Wednesday, July 1, 2015
A Night at the Opry
We took in the show on Friday Night (June 26th) for the taping of the longest running radio program in the country (which can be found on WSM 650AM as well as streamed online from the Opry website and mobile apps and on SiriusXM satellite radio). For having decided late in the afternoon to go, we managed to score some amazing seats (section 4 row D) - basically center stage. For two hours, we were treated to a wide variety of musical acts.
The first was the Farm, the country music trio of Nick Hoffman, Damien Horne and Krista Marie. From the opening notes of their 2011 hit "Home Sweet Home", I was an instant fan. I loved their energy and how they engaged the crowd. They followed it with their 2012 hit "Be Grateful", whose message of being thankful for what you have was inspirational.
Next up was Mike Snider, a bluegrass banjo player and humorist who got his start in the early 80's. In 1990, he was inducted into the Opry by comedian Minnie Pearl, and he even appeared on Hee Haw from 1990 to 1996. He brought with him a trio of musicians who entertained us with a pair of instrumental numbers.
Smith then came back to close out the first act with another wonderful number. Her vocals were amazing.
The second half hour was hosted by the Riders in the Sky. This quartet of colorful western musicians seamlessly mix music and comedy into their performances. They have won two Grammy Awards and even did "Woody's Roundup" for Toy Story 2, and they have appeared at the Opry over 700 times.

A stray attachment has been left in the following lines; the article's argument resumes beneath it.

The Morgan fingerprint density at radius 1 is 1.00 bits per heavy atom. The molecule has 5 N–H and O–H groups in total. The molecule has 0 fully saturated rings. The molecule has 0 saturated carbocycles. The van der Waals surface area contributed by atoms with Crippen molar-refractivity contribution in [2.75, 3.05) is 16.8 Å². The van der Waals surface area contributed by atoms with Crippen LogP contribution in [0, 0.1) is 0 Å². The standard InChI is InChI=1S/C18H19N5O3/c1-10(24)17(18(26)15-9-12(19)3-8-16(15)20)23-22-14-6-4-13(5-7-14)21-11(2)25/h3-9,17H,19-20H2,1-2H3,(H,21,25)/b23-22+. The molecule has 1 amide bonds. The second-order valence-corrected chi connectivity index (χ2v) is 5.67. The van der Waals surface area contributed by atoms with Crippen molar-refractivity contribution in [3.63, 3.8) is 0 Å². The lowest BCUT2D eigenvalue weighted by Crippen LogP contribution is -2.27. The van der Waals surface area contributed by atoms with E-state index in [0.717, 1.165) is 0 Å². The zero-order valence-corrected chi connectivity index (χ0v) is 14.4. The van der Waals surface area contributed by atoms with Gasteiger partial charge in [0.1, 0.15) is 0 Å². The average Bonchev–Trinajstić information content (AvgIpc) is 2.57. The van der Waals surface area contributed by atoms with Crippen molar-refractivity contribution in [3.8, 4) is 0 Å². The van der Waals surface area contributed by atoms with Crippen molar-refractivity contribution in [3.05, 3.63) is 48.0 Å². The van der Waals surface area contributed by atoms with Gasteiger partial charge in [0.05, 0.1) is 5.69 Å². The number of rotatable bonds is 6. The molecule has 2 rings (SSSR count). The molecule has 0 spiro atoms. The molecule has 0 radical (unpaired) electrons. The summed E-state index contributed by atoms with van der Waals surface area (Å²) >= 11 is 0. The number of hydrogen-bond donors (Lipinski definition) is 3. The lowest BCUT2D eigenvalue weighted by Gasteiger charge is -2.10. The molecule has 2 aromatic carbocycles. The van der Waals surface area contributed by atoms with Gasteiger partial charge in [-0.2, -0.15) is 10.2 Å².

Their first guest was Rhett Akins who began his country recording career in the early 1990's. Akins delivered two tunes for the audience. Next out was Russell Moore and IIIrd Tyme Out, a bluegrass band who hail from Georgia.
The Riders closed out the segment with another rousing number, this one lead by Too Slim (Fred LaBour)- who had a bit of fun with the sign-language interpreter who was signing for some hearing impaired audience members.
The third act was hosted by country music legend Bill Anderson, another Country Music Hall of Fame and Opry member. His career has spanned decades, starting out with making records in 1959. He has also had a number of spins on television, including a three year stint acting on the ABC soap opera One Life To Live.
After his first number, he introduced the Whites, a family group who got their start in country music in the early 1970's. They appeared also on the soundtrack for O Brother, Where Art Thou?. Per the format, they entertained the audience with two tunes from their catalog.
Anderson then closed out the segment with his 1963 hit "Still", featuring the Opry Land backing vocalists in a prominent duet role.
Next, we were treated to some more bluegrass courtesy of Bobby Osborne and the Rocky Top X-Press, a group that is also a family affair as it features his sons. Osborne had been recording since the 50's and is also a member of the Opry. One of their numbers included a rousing rendition of the favorite "Rocky Top" which had everyone clapping and singing along.
Next, Doyle Dykes came out to deliver, on his acoustic guitar, a patriotic medley in appreciation of our men and women in the service; it really moved the audience. For his second number, he was joined by the Booth Brothers, an American gospel group, who continued to touch the spirits of the audience.
Diamond Rio then closed out the show with another of their hits.
All in all, it was an amazing night of music. I found a number of groups I'm ready to seek out albums for, and I even plan on tuning in on occasions on Friday and Saturday nights for the weekly broadcast.